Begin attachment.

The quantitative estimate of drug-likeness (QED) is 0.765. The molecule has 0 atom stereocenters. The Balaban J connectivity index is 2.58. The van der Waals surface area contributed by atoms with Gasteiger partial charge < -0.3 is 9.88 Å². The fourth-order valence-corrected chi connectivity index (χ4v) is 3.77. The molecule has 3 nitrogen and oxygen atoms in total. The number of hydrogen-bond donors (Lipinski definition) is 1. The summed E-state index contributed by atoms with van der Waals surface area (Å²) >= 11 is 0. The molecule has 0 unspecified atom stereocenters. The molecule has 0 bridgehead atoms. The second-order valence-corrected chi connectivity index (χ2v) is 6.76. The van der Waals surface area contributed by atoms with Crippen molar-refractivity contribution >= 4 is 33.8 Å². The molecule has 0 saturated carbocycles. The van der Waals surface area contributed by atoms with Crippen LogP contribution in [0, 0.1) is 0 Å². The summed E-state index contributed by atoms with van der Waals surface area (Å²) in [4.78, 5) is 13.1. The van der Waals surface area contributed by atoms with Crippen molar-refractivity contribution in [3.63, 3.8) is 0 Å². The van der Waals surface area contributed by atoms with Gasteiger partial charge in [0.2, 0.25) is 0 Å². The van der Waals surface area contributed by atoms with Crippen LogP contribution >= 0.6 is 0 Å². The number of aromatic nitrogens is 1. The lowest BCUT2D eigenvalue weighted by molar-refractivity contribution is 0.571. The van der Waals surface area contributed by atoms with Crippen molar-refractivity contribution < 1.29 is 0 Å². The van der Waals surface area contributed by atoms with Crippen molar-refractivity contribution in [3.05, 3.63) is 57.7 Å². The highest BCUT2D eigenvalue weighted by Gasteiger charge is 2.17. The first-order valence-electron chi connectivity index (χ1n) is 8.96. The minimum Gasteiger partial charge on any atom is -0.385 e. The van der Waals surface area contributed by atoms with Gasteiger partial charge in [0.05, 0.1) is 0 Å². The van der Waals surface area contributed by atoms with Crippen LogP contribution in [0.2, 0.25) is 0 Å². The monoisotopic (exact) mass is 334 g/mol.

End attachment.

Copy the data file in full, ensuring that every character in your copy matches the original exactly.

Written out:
The quantitative estimate of drug-likeness (QED) is 0.765. The molecule has 0 atom stereocenters. The Balaban J connectivity index is 2.58. The van der Waals surface area contributed by atoms with Gasteiger partial charge < -0.3 is 9.88 Å². The fourth-order valence-corrected chi connectivity index (χ4v) is 3.77. The molecule has 3 nitrogen and oxygen atoms in total. The number of hydrogen-bond donors (Lipinski definition) is 1. The summed E-state index contributed by atoms with van der Waals surface area (Å²) >= 11 is 0. The molecule has 0 unspecified atom stereocenters. The molecule has 0 bridgehead atoms. The second-order valence-corrected chi connectivity index (χ2v) is 6.76. The van der Waals surface area contributed by atoms with Crippen molar-refractivity contribution >= 4 is 33.8 Å². The molecule has 0 saturated carbocycles. The van der Waals surface area contributed by atoms with Crippen LogP contribution in [0, 0.1) is 0 Å². The summed E-state index contributed by atoms with van der Waals surface area (Å²) in [4.78, 5) is 13.1. The van der Waals surface area contributed by atoms with Crippen molar-refractivity contribution in [3.63, 3.8) is 0 Å². The van der Waals surface area contributed by atoms with Gasteiger partial charge in [0.2, 0.25) is 0 Å². The van der Waals surface area contributed by atoms with Crippen LogP contribution >= 0.6 is 0 Å². The number of aromatic nitrogens is 1. The lowest BCUT2D eigenvalue weighted by molar-refractivity contribution is 0.571. The van der Waals surface area contributed by atoms with Crippen molar-refractivity contribution < 1.29 is 0 Å². The van der Waals surface area contributed by atoms with Crippen molar-refractivity contribution in [3.05, 3.63) is 57.7 Å². The highest BCUT2D eigenvalue weighted by Gasteiger charge is 2.17. The first-order valence-electron chi connectivity index (χ1n) is 8.96. The minimum Gasteiger partial charge on any atom is -0.385 e. The van der Waals surface area contributed by atoms with Gasteiger partial charge in [0.05, 0.1) is 0 Å². The van der Waals surface area contributed by atoms with Crippen LogP contribution in [0.2, 0.25) is 0 Å². The monoisotopic (exact) mass is 334 g/mol.